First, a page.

America lost another piece of its soul when two homemade bombs exploded on Patriots Day, 2013, at the Boston Marathon. That act of home-grown terrorism killed three spectators and wounded hundreds of others. With it, the innocence of a celebrated event, and others like it, became forever lost.
In the seven years since the Boston Marathon bombing, there have been successive acts of domestic terrorism: 14 dead and dozens wounded in San Bernardino, 2015; 49 dead in the 2016 Orlando night club shooting; 8 killed in the 2017 New York City pickup truck incident; 22 killed in the 2019 El Paso Walmart shooting, And three sailors killed in the Pensacola Naval Air Station shooting last December.
All of these crimes were committed by men with deeply extremist views. Most documented their hate on social media postings prior to doing the deed. And some even showed up in a law enforcement database. Regrettably, none of this information was used to prevent their horrific acts.
Today, local police and national law enforcement agencies have a greater chance to identify, anticipate and preempt terrorist actions through new artificial intelligence — AI — tools. Among other things, AI facial recognition technology allows the authorities to clearly identify any individual, compare them against billions of public images culled from well-known sources and investigate what that person may be up to today. Facebook, Google and Microsoft, and smaller companies too, have been researching facial recognition technology for years, aided by work at leading universities.
A newcomer and early leader in this technology is Clearview AI. It is a small company whose groundbreaking — but controversial — facial recognition app has been favorably adopted by hundreds of state and federal law enforcement agencies as a crime-fighting tool. Success in solving several crimes has led law enforcement to embrace and endorse the app. There is little doubt the technology has the potential to change the paradigm. It would seem that its best and highest use would be to anticipate bad actions by bad people before they happen.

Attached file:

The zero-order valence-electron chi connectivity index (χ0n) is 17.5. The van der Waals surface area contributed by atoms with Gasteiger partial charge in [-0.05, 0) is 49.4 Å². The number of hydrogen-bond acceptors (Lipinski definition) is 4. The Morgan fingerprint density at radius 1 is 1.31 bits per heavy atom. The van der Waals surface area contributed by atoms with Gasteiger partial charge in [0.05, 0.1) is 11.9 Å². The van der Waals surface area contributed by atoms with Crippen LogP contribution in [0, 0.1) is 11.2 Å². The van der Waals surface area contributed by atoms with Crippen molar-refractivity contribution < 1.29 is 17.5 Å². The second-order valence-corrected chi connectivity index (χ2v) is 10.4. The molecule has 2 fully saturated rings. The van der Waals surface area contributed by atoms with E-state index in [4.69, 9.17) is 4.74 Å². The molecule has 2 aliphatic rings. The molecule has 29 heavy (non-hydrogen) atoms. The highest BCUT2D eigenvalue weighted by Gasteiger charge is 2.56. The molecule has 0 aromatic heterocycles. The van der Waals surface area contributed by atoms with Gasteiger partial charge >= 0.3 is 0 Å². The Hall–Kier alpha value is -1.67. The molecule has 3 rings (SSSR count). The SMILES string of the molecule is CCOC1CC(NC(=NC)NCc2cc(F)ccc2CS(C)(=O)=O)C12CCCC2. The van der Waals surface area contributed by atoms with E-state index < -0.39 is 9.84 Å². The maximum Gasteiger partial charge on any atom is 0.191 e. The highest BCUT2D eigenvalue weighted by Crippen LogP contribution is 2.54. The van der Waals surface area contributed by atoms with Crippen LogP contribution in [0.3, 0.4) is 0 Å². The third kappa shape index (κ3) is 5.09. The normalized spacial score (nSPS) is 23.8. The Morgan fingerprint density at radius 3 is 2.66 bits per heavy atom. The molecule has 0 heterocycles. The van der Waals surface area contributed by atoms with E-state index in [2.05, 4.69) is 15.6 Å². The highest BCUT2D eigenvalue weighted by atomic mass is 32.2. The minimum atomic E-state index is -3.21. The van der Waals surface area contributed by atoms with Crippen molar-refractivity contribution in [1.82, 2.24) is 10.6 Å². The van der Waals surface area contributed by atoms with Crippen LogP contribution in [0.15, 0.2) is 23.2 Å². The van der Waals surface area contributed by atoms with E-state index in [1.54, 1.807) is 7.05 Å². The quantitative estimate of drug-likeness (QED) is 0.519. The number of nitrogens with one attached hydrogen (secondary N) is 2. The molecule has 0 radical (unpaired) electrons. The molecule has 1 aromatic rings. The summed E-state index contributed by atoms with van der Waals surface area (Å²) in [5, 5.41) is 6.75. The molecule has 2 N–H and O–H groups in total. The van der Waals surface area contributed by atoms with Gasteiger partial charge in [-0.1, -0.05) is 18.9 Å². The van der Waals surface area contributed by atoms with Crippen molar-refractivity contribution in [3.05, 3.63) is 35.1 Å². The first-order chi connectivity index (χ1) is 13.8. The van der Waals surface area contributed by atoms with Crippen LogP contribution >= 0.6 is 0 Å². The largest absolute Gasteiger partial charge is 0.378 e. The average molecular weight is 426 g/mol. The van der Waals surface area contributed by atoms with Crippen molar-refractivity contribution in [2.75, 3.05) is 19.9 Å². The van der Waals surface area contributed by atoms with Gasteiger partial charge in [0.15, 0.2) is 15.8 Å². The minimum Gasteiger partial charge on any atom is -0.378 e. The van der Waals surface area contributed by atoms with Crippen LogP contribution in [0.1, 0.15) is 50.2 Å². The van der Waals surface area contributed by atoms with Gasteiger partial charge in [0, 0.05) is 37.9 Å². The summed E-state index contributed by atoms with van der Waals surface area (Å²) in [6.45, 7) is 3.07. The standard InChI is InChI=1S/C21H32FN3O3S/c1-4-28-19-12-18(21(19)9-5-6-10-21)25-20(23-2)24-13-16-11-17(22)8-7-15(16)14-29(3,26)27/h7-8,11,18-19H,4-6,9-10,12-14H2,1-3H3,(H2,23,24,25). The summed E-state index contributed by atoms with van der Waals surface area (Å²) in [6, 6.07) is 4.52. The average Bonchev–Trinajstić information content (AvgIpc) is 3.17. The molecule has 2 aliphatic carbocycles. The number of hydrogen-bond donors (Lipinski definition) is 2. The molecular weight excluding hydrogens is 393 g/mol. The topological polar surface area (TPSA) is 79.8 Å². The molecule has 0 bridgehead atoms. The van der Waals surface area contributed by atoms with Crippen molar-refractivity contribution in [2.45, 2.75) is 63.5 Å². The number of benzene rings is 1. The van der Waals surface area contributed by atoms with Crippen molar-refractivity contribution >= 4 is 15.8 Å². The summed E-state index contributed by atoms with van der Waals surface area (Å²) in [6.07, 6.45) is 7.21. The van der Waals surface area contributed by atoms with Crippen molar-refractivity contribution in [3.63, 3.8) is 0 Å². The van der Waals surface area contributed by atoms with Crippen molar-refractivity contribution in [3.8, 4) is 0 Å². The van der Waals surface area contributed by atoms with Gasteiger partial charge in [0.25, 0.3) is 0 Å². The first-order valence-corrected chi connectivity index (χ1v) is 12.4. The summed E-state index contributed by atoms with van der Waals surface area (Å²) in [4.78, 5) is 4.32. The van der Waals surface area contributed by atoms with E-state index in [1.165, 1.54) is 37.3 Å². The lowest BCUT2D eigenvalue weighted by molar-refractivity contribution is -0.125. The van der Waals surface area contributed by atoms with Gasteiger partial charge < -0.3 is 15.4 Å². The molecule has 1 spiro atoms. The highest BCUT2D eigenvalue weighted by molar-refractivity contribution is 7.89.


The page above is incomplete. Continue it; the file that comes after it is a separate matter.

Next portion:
But not so fast.
Privacy advocates, policymakers and civil liberty proponents around the world have criticized the company and its technology for breaking the social compact on personal privacy. The critics contend that facial recognition applications pierce too far into our private space and can be hijacked for nefarious purposes, including racial profiling and unlawful surveillance. All valid concerns, to be sure.
The same conclusions, however, might be reached on other technologies, as well. Although technology is supposed to be neutral, its application, use and deployment determine whether it becomes a value or a vice to society. For example, a predictive modeling application used by big banks might be used to either reward or redline entire demographic groups, depending on how it is applied. Certain healthcare applications used by insurance companies can mean the difference between acceptance and denial, depending on how the apps are configured.